While only one football team has called a certain stadium in Miami home over the past 23 years, the stadium itself has been home to six different names. Now while having your brand attached to something as grand as a stadium does offer a certain level of attention, how effective is owning these naming rights if they are going to change often? Also, shouldn’t you make sure to benefit the club and its fans in some way?
Check out the Performance Research Independent Study below for a detailed look into the ups and down of stadium naming rights.
Naming Rights, Naming Wrongs
An independent telephone study conducted in the U.K. and U.S. by Performance Research tested consumer awareness and attitudes toward corporate sponsorship of stadiums and arenas. The research revealed that sponsors must consider the needs of the fans, understanding an unwanted name change may do more harm than good.
During research in the U.S., Performance Research found nearly 90% of sports fans in Chicago, Boston, Indianapolis and Minneapolis were able to correctly name (unaided) stadium / arena sponsors, and 20% of the U.S. sports fans questioned reported they personally benefit from corporate-named stadiums / arenas.
So how would fans in the U.K. compare, when the same study was conducted here? Firstly the level of stadium sponsorship is much lower, and this was reflected during spontaneous sponsor recall questioning. Less than one-fourth (23%) of U.K. respondents were able to correctly recall sports stadiums named after a company, brand or product. Bolton’s Reebok stadium was recalled most frequently (54%), followed by Huddersfield’s McAlpine stadium (48%).
Can sponsors benefit from stadium naming? Well, one-fourth (25%) of fans in the U.K. indicated that stadium sponsorship ‘Has, or would increase purchase consideration’ of that brand or product. Moreover, roughly one-half of fans reported a ‘More positive’ opinion of a company sponsoring a sports stadium, and 25% reported a sports stadium named after a sponsoring company holds positive connotations, implying the team must be good.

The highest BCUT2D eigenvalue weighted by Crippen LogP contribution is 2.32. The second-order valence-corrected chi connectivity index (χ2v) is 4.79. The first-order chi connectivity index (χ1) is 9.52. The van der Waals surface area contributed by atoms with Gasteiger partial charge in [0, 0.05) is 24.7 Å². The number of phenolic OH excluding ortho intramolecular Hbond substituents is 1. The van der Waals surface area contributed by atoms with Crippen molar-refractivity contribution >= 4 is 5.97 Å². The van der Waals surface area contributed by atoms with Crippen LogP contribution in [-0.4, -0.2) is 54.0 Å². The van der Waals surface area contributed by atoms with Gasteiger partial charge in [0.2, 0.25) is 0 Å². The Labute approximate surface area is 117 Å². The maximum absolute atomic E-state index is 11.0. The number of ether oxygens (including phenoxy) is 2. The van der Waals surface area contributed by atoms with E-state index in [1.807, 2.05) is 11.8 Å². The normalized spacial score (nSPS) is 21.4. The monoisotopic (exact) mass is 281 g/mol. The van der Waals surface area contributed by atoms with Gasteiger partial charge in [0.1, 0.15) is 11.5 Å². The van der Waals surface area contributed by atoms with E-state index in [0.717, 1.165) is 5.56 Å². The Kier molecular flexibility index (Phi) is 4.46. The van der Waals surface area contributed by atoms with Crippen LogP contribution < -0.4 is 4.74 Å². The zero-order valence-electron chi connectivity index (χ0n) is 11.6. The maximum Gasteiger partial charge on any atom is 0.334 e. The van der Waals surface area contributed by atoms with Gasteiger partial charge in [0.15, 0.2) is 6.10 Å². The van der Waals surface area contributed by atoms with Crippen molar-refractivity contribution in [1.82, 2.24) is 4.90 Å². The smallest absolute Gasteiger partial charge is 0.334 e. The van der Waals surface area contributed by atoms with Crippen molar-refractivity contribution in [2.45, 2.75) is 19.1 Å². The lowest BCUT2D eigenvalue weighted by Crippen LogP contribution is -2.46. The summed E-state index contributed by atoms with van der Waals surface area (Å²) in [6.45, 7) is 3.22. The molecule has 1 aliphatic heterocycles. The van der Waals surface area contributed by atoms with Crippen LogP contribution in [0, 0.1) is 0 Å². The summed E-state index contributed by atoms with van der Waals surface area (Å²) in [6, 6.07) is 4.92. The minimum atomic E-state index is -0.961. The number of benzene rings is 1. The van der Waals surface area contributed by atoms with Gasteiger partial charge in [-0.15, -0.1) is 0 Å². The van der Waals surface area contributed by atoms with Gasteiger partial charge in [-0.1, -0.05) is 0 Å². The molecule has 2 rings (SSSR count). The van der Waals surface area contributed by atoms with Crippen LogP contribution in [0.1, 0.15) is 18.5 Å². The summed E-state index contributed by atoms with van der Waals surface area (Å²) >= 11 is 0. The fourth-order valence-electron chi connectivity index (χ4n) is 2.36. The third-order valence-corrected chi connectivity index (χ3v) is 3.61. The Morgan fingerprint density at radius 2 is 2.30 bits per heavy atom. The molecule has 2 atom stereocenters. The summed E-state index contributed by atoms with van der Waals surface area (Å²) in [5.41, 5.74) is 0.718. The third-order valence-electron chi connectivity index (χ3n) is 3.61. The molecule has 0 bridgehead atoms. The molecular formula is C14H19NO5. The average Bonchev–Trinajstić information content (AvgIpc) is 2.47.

However, before sponsors rush out and sign naming right sponsorship deals there are some reasons to be cautious. Despite nearly one-half (47%) of U.K. respondents reporting they were ‘Very’ or ‘Moderately’ in favour of a new sports arena named after a corporate sponsor, fewer than one-third of U.K. fans indicated they would be ‘Very’ or ‘Moderately’ in favour of changing the name of an existing stadium. Moreover, one in five U.K. sports fans reported just because a company was a sponsor did not make it right for them to change the name of the stadium, and unlike fans in the U.S. the majority (88%) of fans in the U.K. reported stadium naming would be of no benefit to them, indicating that stadium sponsorship was unlikely to result in lower ticket prices.
According to Mark Knight, Project Manager, Performance Research Europe, a company which undertakes sponsorship naming of a stadium without considering the needs of the club or fans is guilty of ‘brandalism’ of the worse kind and is only going to harm their brand image. “A stadium can be a national icon or community focal point, an un-necessary name change may be seen as little more than a cold-hearted attempt to buy their way into a sport they ultimately don’t understand”.
During February 1999 staff from Performance Research randomly dialed and interviewed, a total of two hundred and sixteen (216) sports fans. The margin of error for this sample is no more than + 7%.